There are perhaps two strategies for staging The Merchant of Venice. One can either deliver the play straight, boldly denying the ostensible anti-Semitism at the heart of Shylocks portrayal; otherwise, one can focus on the slither of ambiguity woven into his key speeches. Bruce Jamieson has hedged his bets, and instead picks from both at the Greenwich Playhouse.
Its easy to understand the directors act of accommodation. Moral relativism has its limits, and its application here is more problematic than with, say, the archaic patriarchy of The Taming of the Shrew. But then again, a relentlessly apologetic manner can risk dramatic anaemia the work explaining and justifying itself away to nothing.
As Shylock, Al Fiorentini bears the responsibility for reconciling these contradictory impulses. The veteran actor doesnt disappoint.
Fiorentini is obstinate and demanding without yielding to automata; he is frail and injured, but not to the extent that he can act with impunity. Fiorentinis performance is pitch-perfect, refusing to assume his place in the Bards parade of stereotypes. In the process he wriggles-out a little breathing space for his colleagues.
There are some other memorable performances out there too in particular Thomas and Chate as Portia and Nerissa respectively but its something of an irony that the dead space we usually associate with prejudice and pigeonholing is here the most abundant source of life.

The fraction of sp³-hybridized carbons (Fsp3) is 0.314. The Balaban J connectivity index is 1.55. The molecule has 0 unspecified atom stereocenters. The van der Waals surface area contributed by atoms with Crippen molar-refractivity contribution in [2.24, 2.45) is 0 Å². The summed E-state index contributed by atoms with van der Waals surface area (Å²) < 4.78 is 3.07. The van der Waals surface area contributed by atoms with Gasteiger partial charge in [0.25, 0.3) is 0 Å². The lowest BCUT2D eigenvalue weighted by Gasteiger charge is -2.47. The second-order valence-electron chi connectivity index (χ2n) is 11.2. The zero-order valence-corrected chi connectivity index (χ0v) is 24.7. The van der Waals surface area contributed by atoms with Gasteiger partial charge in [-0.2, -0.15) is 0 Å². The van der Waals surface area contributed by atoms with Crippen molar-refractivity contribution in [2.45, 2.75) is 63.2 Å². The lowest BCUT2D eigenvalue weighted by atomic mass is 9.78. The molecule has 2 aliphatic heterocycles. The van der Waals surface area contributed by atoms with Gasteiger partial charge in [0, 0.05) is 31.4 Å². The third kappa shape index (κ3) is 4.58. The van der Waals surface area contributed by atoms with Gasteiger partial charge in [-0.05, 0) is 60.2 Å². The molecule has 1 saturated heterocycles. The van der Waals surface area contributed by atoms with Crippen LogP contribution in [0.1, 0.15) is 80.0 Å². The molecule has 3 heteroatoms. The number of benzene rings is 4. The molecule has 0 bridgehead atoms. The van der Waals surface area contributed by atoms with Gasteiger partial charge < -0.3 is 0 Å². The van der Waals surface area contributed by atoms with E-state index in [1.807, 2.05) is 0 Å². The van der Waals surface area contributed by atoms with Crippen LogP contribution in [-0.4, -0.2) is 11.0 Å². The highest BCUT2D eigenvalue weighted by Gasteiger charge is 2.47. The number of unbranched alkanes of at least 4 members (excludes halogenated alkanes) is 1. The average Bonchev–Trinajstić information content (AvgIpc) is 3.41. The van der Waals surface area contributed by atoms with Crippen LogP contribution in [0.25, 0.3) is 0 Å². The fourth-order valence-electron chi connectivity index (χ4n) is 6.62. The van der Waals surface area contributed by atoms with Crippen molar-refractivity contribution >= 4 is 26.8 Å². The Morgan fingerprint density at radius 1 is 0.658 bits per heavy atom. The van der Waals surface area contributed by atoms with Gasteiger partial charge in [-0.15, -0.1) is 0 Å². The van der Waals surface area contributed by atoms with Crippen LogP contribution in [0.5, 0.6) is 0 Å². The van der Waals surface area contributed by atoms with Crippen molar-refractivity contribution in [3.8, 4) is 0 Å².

This is possibly a failure of comedy. Surely only pantomime is as formulaic and functionary as this narrative-form and one can readily imagine Shakespeare knocking-out three or four in an afternoon. It is a great tribute to the team that proceedings are imbued with a certain freshness and directness. The play retains its nasty, sinister edge to the end.
Well, close to the end. Merchant instead closes with Jessica, who has already promised to renounce her Jewish faith, reaching for the siddur in thanksgiving. Whilst this may be understood as a reassertion of Jewish dignity we have, after all, just seen her father brutally forced to convert to Christianity it openly contradicts the text, and thus externalises itself as a remainder, an unnecessary appendage.
Its the one moment where the performance lacks resolve, the one unabashed apology. It threatens to subvert our quest for understanding it offers us a way out of the confrontation. It is a poison administered alongside its antidote; an examination bereft of questions.
But the production is otherwise very finely balanced, and represents an evening well spent. The Playhouse deserves to sell every seat. Judging by the box-office queues, theyre not that far off.